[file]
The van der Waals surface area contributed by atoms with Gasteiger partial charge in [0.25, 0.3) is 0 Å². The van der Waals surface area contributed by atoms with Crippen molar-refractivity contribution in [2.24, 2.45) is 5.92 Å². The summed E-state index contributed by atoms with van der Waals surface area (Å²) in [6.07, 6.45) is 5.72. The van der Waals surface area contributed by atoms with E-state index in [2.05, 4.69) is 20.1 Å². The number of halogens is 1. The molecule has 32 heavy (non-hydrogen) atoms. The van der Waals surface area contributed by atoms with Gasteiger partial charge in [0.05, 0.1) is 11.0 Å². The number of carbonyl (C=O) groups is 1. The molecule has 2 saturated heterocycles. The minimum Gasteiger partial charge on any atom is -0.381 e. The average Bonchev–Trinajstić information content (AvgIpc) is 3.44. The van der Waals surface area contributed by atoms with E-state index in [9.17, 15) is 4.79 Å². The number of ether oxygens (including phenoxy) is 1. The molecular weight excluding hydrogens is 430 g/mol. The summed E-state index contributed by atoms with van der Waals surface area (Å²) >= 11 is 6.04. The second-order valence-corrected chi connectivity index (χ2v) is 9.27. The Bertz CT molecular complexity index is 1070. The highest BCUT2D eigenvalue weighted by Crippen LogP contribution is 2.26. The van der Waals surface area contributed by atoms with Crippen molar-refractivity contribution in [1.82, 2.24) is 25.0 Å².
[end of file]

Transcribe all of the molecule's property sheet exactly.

The van der Waals surface area contributed by atoms with Gasteiger partial charge in [0.25, 0.3) is 0 Å². The van der Waals surface area contributed by atoms with Crippen molar-refractivity contribution in [2.24, 2.45) is 5.92 Å². The summed E-state index contributed by atoms with van der Waals surface area (Å²) in [6.07, 6.45) is 5.72. The van der Waals surface area contributed by atoms with E-state index in [2.05, 4.69) is 20.1 Å². The number of halogens is 1. The molecule has 32 heavy (non-hydrogen) atoms. The van der Waals surface area contributed by atoms with Gasteiger partial charge in [0.05, 0.1) is 11.0 Å². The number of carbonyl (C=O) groups is 1. The molecule has 2 saturated heterocycles. The minimum Gasteiger partial charge on any atom is -0.381 e. The average Bonchev–Trinajstić information content (AvgIpc) is 3.44. The van der Waals surface area contributed by atoms with E-state index in [9.17, 15) is 4.79 Å². The number of ether oxygens (including phenoxy) is 1. The molecular weight excluding hydrogens is 430 g/mol. The summed E-state index contributed by atoms with van der Waals surface area (Å²) >= 11 is 6.04. The second-order valence-corrected chi connectivity index (χ2v) is 9.27. The Bertz CT molecular complexity index is 1070. The highest BCUT2D eigenvalue weighted by Crippen LogP contribution is 2.26. The van der Waals surface area contributed by atoms with Crippen molar-refractivity contribution in [1.82, 2.24) is 25.0 Å².